When the ancient Polynesians invented surfing, they often used a paddle to help them navigate. Fast-forward a few millennia, and Stand-Up Paddleboarding, or SUP, finds itself trendy again. Part of its increasing popularity is that standing upright allows surfers to spot waves more easily and thus catch more of them, multiplying the fun factor. Paddling back to the wave becomes less of a strain as well. The ability to cruise along on flat inland water, surveying the sights, is another advantage. Finally, its a good core workout. If youre sold on the idea, schedule an intro SUP lesson, free with board and paddle rental, and you may find yourself riding the waves like a Polynesian king.More
In the past 30 years, light artists have reimagined an art form that has always had the ability to turn the night sky, or a simple window, into luminescence. Last fall, the Yerba Buena Center for the Arts turned its southern glass wall into a parade of sound-sensing lights, Lightswarm, that changes with the movements of nearby people and things. Future Cities Lab, the San Francisco design company behind Lightswarm, has originated another notable light sculpture. Located by the YBCA's steps at 701 Mission, Murmur Wall will light up in arresting ways as it incorporates local trending search engine results and social media postings. Onlookers can offer their own contributions, which will feed into the Murmur Wall's data stream and light up the sculpture. What's trending in San Francisco? If you're walking by the YBCA, you can see firsthand — at least through light patterns that reflect the city's volatile internet habits.
Murmur Wall debuts Thursday at 6 p.m. and continues through May 31, 2017, at Yerba Buena Center for the Arts, 701 Mission St., S.F. Free; 415-978-2700 or ybca.org. More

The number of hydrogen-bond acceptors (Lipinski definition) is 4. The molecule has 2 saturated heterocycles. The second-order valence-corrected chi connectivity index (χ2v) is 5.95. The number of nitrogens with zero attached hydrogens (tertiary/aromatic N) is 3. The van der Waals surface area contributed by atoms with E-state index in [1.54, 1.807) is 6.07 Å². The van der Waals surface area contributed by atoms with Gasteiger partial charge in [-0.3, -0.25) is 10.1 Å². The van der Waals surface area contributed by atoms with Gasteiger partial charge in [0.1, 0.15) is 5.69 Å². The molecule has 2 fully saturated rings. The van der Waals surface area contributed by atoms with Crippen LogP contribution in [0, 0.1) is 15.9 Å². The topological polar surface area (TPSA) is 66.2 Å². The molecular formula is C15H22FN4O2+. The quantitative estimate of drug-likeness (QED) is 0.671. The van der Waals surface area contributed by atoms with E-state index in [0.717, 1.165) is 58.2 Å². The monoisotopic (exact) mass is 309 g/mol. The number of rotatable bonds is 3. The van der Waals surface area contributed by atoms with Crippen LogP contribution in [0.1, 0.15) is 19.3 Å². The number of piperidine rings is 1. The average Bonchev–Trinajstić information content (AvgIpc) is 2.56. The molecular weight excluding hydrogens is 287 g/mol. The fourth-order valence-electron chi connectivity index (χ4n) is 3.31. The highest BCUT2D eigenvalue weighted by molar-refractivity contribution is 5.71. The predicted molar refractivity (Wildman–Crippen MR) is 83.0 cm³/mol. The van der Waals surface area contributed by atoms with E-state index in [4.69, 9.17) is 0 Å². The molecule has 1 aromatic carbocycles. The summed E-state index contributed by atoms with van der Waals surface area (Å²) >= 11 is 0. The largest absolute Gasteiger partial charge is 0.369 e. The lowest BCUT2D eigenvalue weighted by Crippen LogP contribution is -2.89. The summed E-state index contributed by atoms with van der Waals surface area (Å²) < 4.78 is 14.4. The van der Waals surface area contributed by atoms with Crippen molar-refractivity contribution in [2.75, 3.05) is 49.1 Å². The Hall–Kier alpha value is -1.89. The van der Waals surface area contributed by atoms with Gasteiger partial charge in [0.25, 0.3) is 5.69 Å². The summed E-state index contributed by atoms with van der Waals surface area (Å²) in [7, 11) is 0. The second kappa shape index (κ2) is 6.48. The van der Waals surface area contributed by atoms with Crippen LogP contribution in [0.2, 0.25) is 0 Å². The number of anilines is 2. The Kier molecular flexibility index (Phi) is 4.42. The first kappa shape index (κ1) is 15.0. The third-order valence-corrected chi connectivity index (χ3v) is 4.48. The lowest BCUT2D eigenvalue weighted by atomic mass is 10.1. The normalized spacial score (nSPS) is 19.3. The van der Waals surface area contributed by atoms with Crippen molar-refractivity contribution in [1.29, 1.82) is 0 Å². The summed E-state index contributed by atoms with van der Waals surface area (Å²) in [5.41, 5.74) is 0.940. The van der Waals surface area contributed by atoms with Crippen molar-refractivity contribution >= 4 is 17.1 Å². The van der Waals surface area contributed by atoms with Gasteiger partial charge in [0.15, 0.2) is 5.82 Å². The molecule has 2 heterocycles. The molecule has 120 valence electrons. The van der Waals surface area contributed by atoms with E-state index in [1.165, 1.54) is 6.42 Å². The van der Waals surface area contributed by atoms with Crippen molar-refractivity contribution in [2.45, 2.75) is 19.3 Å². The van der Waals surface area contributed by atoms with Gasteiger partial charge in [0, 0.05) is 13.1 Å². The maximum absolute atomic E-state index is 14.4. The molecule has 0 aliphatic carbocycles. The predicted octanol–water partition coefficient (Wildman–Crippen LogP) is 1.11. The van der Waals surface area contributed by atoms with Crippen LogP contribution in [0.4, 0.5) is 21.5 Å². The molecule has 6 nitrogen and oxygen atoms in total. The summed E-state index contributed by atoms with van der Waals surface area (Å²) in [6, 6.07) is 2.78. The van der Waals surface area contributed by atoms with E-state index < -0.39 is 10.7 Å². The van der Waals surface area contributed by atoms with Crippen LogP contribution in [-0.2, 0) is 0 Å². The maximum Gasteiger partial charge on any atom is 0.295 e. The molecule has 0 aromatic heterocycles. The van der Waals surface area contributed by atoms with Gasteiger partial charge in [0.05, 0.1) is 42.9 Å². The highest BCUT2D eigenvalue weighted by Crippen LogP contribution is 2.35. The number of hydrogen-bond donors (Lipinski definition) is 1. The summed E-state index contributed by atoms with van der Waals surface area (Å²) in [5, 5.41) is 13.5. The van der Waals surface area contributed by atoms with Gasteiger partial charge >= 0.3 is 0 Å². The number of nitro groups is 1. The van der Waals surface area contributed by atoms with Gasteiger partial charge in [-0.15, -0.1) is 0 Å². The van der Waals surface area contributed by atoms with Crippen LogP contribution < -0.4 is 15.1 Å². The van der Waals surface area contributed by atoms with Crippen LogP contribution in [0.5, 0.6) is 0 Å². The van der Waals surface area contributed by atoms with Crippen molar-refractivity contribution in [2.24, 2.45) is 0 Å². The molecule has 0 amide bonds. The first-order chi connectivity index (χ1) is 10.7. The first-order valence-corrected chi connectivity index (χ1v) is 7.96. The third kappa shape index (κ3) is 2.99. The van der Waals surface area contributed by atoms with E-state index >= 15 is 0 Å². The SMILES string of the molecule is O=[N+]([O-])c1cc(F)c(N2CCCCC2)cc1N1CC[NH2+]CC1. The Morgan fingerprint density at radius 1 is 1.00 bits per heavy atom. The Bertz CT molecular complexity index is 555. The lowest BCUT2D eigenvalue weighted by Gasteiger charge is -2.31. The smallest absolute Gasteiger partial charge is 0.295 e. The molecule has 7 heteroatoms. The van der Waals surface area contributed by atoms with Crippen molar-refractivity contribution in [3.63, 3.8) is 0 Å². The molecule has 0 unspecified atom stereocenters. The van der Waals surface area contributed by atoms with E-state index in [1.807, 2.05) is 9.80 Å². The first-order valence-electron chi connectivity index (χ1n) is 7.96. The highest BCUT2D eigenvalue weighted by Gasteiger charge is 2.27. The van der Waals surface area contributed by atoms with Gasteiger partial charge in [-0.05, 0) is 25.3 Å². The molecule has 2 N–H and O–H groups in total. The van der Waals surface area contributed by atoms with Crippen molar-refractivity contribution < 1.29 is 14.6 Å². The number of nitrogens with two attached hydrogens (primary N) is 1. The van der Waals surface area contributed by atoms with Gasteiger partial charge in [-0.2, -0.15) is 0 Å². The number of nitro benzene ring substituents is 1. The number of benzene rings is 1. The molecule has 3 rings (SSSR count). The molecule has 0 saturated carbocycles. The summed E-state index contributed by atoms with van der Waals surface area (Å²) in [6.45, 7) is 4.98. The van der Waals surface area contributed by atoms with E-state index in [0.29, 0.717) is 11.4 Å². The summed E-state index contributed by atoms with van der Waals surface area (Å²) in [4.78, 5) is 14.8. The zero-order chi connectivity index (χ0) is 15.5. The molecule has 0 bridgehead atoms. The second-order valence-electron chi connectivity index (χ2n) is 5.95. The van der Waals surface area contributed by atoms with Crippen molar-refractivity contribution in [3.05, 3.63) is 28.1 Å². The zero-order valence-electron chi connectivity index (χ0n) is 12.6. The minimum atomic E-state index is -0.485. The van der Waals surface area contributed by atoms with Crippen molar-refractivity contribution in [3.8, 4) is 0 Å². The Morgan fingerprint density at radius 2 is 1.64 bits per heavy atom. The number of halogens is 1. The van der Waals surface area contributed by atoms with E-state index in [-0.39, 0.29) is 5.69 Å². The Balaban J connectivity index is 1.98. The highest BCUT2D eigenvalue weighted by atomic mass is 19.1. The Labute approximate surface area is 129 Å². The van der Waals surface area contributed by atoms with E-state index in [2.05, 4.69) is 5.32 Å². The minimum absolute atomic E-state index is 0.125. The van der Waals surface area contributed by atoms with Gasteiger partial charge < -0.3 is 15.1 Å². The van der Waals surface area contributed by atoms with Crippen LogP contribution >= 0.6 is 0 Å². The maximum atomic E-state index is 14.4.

Most writers hate their juvenilia: Adrian Tomine spends nearly the whole introduction of 32 Stories, a rerelease of his collected early work, slamming it. He uses the words amateurish, scattershot, affected, and deeply derivative. The title he picked kills him, because he put himself in the company of J.D. Salinger (Nine Stories) and Donald Barthelme (Forty and Sixty Stories). So, why is he putting it all out there again? Because he has a smart, persuasive publisher, Chris Oliveros of Drawn & Quarterly, and both of them had a great idea: Release the seven issues of Optic Nerve, which Tomine started self-publishing during high school in Sacramento, in the original Kinkod, pamphleted form, then ship them out in a box. Its like opening a time capsule from the early '90s, when Pavement ruled and everyone was tired. The copies, going from raw and dark to slick and clean as Tomine's stature rose, are faithful to the original works, right down to the letters, notes, ads, and Berkeley mailing address (which you should not use; God knows who owns it now). Today, at In Conversation: Adrian Tomine and Seth, he trades stories and pictures with a fellow now-aboveground hero (and fellow New Yorker illustrator) Gregory Gallant, to celebrate the release of five books between them.
Thu., June 18, 7:30 p.m., 2009
Sub Pop recording artists 'clipping.' brought their brand of noise-driven experimental hip hop to the closing night of 2016's San Francisco Electronic Music Fest this past Sunday. The packed Brava Theater hosted an initially seated crowd that ended the night jumping and dancing against the front of the stage. The trio performed a set focused on their recently released Sci-Fi Horror concept album, 'Splendor & Misery', then delved into their dancier and more aggressive back catalogue, and recent single 'Wriggle'.
Opening performances included local experimental electronic duo 'Tujurikkuja' and computer music artist 'Madalyn Merkey.'"